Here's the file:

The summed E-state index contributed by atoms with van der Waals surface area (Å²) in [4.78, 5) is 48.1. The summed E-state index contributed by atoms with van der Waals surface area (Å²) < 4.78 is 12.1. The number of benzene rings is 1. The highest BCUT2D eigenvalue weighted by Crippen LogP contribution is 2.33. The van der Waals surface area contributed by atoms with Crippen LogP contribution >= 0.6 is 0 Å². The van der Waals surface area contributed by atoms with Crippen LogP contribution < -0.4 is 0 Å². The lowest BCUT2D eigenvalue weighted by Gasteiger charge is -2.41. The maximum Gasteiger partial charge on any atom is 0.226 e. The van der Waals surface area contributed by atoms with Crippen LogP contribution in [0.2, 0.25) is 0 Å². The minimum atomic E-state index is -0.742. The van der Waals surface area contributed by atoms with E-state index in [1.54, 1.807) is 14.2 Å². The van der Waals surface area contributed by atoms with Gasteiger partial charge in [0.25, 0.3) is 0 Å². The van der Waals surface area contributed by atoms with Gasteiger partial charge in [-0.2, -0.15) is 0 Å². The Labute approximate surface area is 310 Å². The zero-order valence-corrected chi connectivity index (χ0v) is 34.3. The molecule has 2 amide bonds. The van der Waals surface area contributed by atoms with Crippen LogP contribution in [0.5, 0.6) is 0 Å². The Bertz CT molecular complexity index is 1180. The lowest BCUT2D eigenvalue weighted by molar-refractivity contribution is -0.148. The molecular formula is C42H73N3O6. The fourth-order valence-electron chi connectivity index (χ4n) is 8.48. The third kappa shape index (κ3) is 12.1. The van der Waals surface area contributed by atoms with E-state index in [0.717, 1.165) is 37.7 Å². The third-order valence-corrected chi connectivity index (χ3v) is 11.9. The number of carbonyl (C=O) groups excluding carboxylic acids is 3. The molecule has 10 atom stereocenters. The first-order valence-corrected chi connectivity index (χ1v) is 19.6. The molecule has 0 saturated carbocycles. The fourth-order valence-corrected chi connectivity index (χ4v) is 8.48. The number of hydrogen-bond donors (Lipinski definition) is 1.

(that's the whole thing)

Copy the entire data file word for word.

The summed E-state index contributed by atoms with van der Waals surface area (Å²) in [4.78, 5) is 48.1. The summed E-state index contributed by atoms with van der Waals surface area (Å²) < 4.78 is 12.1. The number of benzene rings is 1. The highest BCUT2D eigenvalue weighted by Crippen LogP contribution is 2.33. The van der Waals surface area contributed by atoms with Crippen LogP contribution >= 0.6 is 0 Å². The van der Waals surface area contributed by atoms with Crippen LogP contribution < -0.4 is 0 Å². The lowest BCUT2D eigenvalue weighted by Gasteiger charge is -2.41. The maximum Gasteiger partial charge on any atom is 0.226 e. The van der Waals surface area contributed by atoms with Crippen LogP contribution in [0.2, 0.25) is 0 Å². The minimum atomic E-state index is -0.742. The van der Waals surface area contributed by atoms with E-state index in [1.54, 1.807) is 14.2 Å². The van der Waals surface area contributed by atoms with Gasteiger partial charge in [0.25, 0.3) is 0 Å². The van der Waals surface area contributed by atoms with Gasteiger partial charge in [-0.2, -0.15) is 0 Å². The Labute approximate surface area is 310 Å². The zero-order valence-corrected chi connectivity index (χ0v) is 34.3. The molecule has 2 amide bonds. The van der Waals surface area contributed by atoms with Crippen LogP contribution in [0.5, 0.6) is 0 Å². The Bertz CT molecular complexity index is 1180. The lowest BCUT2D eigenvalue weighted by molar-refractivity contribution is -0.148. The molecular formula is C42H73N3O6. The fourth-order valence-electron chi connectivity index (χ4n) is 8.48. The third kappa shape index (κ3) is 12.1. The van der Waals surface area contributed by atoms with E-state index in [0.717, 1.165) is 37.7 Å². The third-order valence-corrected chi connectivity index (χ3v) is 11.9. The number of carbonyl (C=O) groups excluding carboxylic acids is 3. The molecule has 10 atom stereocenters. The first-order valence-corrected chi connectivity index (χ1v) is 19.6. The molecule has 0 saturated carbocycles. The fourth-order valence-corrected chi connectivity index (χ4v) is 8.48. The number of hydrogen-bond donors (Lipinski definition) is 1.